Although the invention has been described above by reference to a particular illustrative example, it will be understood that a number of variations can be made without departing from the inventive concept. In particular it is possible to use other processes for metal deposition so long as they fulfill the requirements in purity of the deposited layer or of the patterned configuration laid down. This is particularly true for the resistance layer. For the intermediate layer of the thermometric resistance structure according to the invention the processes of vapor deposition following electron-ray vaporization and of sputtering with a high-frequency electric field are definitely preferred.

Of course, as shown in FIG. 3, the thermometric resistance of the above described present invention can also be covered with a supplementary coating surface that is stable over the operating temperature range, for example out of epoxy resin, glass or metal oxides, preferably by vapor deposition, for the purpose of making the structure resistant to chemical attack in special applications, such as those which expose the structure to corrosive media.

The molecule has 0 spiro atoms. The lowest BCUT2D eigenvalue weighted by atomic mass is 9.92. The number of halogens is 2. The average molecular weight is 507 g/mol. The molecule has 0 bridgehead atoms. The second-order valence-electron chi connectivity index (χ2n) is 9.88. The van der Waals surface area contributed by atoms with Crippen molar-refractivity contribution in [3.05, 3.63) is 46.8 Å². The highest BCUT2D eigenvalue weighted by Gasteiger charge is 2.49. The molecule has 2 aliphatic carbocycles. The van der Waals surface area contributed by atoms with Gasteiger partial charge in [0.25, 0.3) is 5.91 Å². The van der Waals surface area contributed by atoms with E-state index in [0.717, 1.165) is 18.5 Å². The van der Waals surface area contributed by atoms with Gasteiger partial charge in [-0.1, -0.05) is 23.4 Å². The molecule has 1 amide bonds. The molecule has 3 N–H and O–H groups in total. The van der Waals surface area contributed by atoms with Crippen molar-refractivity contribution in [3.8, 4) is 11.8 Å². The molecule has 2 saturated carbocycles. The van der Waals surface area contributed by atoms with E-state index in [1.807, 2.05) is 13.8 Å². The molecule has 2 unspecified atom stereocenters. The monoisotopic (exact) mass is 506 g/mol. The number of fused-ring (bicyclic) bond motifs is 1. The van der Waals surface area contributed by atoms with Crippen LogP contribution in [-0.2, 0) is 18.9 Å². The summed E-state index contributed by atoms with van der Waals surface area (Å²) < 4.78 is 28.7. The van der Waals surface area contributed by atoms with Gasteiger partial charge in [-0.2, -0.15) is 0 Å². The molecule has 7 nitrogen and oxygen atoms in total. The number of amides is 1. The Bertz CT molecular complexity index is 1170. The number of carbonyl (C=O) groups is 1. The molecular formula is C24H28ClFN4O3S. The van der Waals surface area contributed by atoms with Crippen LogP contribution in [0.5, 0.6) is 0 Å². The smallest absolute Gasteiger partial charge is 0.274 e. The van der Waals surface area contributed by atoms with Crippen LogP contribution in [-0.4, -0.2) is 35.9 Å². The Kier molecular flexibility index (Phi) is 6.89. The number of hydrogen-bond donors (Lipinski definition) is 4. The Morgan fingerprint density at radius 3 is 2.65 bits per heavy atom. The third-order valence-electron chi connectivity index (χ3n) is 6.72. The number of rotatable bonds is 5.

Patent Citations
Cited PatentFiling datePublication dateApplicantTitle
US2802925 *Mar 11, 1955Aug 13, 1957DegussaResistance thermometer
US3845443 *Nov 12, 1973Oct 29, 1974Bailey Meter CoThin film resistance thermometer
Referenced by
Citing PatentFiling datePublication dateApplicantTitle
US4146957 *Jan 17, 1977Apr 3, 1979Engelhard Minerals & Chemicals CorporationThick film resistance thermometer
US4311982 *Aug 1, 1980Jan 19, 1982The Yellow Springs Instrument Company, Inc.Trimmable wirewound resistance temperature transducer
US4318072 *Sep 4, 1979Mar 2, 1982Vishay Intertechnology, Inc.Precision resistor with improved temperature characteristics
US4719317 *Mar 18, 1986Jan 12, 1988W. C. Heraeus GmbhFilm-type electrical element and connection wire combination and method of connection
US4901051 *Aug 31, 1988Feb 13, 1990Murata Manufacturing Co., Ltd.Platinum temperature sensor
US4906965 *Aug 31, 1988Mar 6, 1990Murata Manufacturing Co., Ltd.Platinum temperature sensor
US5312442 *May 5, 1992May 17, 1994Cardiac Pacemakers, Inc.Energy dissipation resistor for implantable defibrillation circuitry
US5430428 *Feb 3, 1992Jul 4, 1995Siemens AktiengesellschaftHigh-temperature sensor made of metal of the platinum group
US5521576 *Oct 6, 1993May 28, 1996Collins; Franklyn M.Fine-line thick film resistors and resistor networks and method of making same
US5831512 *Sep 26, 1996Nov 3, 1998Heraeus Sensor-Nite GmbhResistance thermometer